new economy

a.k.a. dot-conomy -or- Internet economy -or- knowledge economy -or- Webonomics

In tech speak, it's a buzzword created in Silicon Valley referring to the profit margin gains that were made once monies invested into the commercial Internet sector panned out. In general, it refers to new industries, such as the Internet and biotech, that are characterized by cutting-edge technology and high growth.

Historical perspective: A 1983 cover article in Time, "The New Economy", described the transition from heavy industry to a new technology based economy. By 1997, Newsweek was referring to the "new economy" in many articles. Prior to the Nasdaq crash on April 14, 2000, many VC firms believed that Internet technology was, in fact, creating a new economy (based primarily on B2C, e-commerce, and B2B applications). But stock market analysts disagreed, stating that since no profits were being made, many dot-coms were overvalued. The concept of the new economy, which once promised an exciting and profitable future, has been all but cast aside as nothing more than hype. In fact, 75 percent of B2C dot-coms ceased operations in the year 2000.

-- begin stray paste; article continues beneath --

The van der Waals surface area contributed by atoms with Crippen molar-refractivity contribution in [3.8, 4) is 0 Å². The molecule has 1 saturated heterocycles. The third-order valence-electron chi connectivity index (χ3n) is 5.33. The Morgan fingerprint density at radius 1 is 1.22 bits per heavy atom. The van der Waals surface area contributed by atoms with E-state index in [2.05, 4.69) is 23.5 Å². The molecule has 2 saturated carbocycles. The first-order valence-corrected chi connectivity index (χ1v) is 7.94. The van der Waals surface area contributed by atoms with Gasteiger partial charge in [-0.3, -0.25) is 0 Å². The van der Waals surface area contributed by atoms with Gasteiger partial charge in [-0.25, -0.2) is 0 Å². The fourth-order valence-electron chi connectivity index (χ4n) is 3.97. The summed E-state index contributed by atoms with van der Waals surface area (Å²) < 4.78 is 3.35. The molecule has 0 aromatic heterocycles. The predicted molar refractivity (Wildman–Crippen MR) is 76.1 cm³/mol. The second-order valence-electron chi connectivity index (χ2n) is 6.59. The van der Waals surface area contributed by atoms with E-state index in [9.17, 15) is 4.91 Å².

Many execs and researchers believe that information itself is as valuable as money. They suggest that once the wash-out of bad business models clears the way for some real players, investment into the tech sector will continue and the industry will eventually become profitable (again). It is generally agreed upon that although the industry got a little ahead of itself, a strong Internet-based sector of the economy will reemerge, which subsequently happened with Web 2.0, big tech and GAFA

NetLingo Classification: Online Business